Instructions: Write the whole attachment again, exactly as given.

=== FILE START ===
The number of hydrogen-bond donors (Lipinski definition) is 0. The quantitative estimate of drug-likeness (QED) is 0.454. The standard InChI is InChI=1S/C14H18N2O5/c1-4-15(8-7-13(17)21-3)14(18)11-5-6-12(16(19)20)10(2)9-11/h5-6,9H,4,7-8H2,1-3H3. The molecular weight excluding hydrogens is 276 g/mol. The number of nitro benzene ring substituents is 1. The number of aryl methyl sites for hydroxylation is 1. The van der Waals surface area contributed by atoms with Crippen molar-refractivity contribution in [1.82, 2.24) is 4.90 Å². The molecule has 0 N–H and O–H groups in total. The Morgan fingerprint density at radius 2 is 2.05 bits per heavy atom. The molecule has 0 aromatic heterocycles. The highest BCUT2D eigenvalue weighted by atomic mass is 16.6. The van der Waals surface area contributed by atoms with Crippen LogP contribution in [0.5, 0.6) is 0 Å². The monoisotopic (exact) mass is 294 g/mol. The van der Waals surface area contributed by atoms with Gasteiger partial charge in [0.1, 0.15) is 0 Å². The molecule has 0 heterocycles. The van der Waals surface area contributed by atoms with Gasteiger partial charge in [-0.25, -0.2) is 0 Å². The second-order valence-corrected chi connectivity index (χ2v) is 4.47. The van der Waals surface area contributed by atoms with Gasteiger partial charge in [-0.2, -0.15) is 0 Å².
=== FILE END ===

The number of hydrogen-bond donors (Lipinski definition) is 0. The quantitative estimate of drug-likeness (QED) is 0.454. The standard InChI is InChI=1S/C14H18N2O5/c1-4-15(8-7-13(17)21-3)14(18)11-5-6-12(16(19)20)10(2)9-11/h5-6,9H,4,7-8H2,1-3H3. The molecular weight excluding hydrogens is 276 g/mol. The number of nitro benzene ring substituents is 1. The number of aryl methyl sites for hydroxylation is 1. The van der Waals surface area contributed by atoms with Crippen molar-refractivity contribution in [1.82, 2.24) is 4.90 Å². The molecule has 0 N–H and O–H groups in total. The Morgan fingerprint density at radius 2 is 2.05 bits per heavy atom. The molecule has 0 aromatic heterocycles. The highest BCUT2D eigenvalue weighted by atomic mass is 16.6. The van der Waals surface area contributed by atoms with Crippen LogP contribution in [0.5, 0.6) is 0 Å². The monoisotopic (exact) mass is 294 g/mol. The van der Waals surface area contributed by atoms with Gasteiger partial charge in [0.1, 0.15) is 0 Å². The molecule has 0 heterocycles. The van der Waals surface area contributed by atoms with Gasteiger partial charge in [-0.25, -0.2) is 0 Å². The second-order valence-corrected chi connectivity index (χ2v) is 4.47. The van der Waals surface area contributed by atoms with Gasteiger partial charge in [-0.2, -0.15) is 0 Å².